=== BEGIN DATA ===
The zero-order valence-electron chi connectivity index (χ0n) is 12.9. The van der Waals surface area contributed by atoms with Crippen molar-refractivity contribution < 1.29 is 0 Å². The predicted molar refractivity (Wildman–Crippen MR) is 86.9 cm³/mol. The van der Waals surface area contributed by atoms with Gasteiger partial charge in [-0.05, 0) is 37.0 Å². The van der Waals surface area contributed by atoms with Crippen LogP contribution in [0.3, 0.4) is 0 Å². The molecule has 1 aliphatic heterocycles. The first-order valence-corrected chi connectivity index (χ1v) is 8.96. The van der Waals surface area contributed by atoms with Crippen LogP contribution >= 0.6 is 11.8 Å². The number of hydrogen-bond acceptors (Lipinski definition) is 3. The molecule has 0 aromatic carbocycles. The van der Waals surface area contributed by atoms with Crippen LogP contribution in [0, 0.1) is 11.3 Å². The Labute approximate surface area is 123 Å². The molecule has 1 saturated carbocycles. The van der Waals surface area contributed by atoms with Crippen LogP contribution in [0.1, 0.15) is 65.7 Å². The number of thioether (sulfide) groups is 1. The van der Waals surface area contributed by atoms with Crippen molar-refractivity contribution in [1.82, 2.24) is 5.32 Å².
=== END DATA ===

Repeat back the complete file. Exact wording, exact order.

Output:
The zero-order valence-electron chi connectivity index (χ0n) is 12.9. The van der Waals surface area contributed by atoms with Crippen molar-refractivity contribution < 1.29 is 0 Å². The predicted molar refractivity (Wildman–Crippen MR) is 86.9 cm³/mol. The van der Waals surface area contributed by atoms with Gasteiger partial charge in [-0.05, 0) is 37.0 Å². The van der Waals surface area contributed by atoms with Crippen LogP contribution in [0.3, 0.4) is 0 Å². The molecule has 1 aliphatic heterocycles. The first-order valence-corrected chi connectivity index (χ1v) is 8.96. The van der Waals surface area contributed by atoms with Crippen LogP contribution >= 0.6 is 11.8 Å². The number of hydrogen-bond acceptors (Lipinski definition) is 3. The molecule has 0 aromatic carbocycles. The van der Waals surface area contributed by atoms with Crippen LogP contribution in [0, 0.1) is 11.3 Å². The Labute approximate surface area is 123 Å². The molecule has 1 saturated carbocycles. The van der Waals surface area contributed by atoms with Crippen LogP contribution in [0.1, 0.15) is 65.7 Å². The number of thioether (sulfide) groups is 1. The van der Waals surface area contributed by atoms with Crippen molar-refractivity contribution in [1.82, 2.24) is 5.32 Å².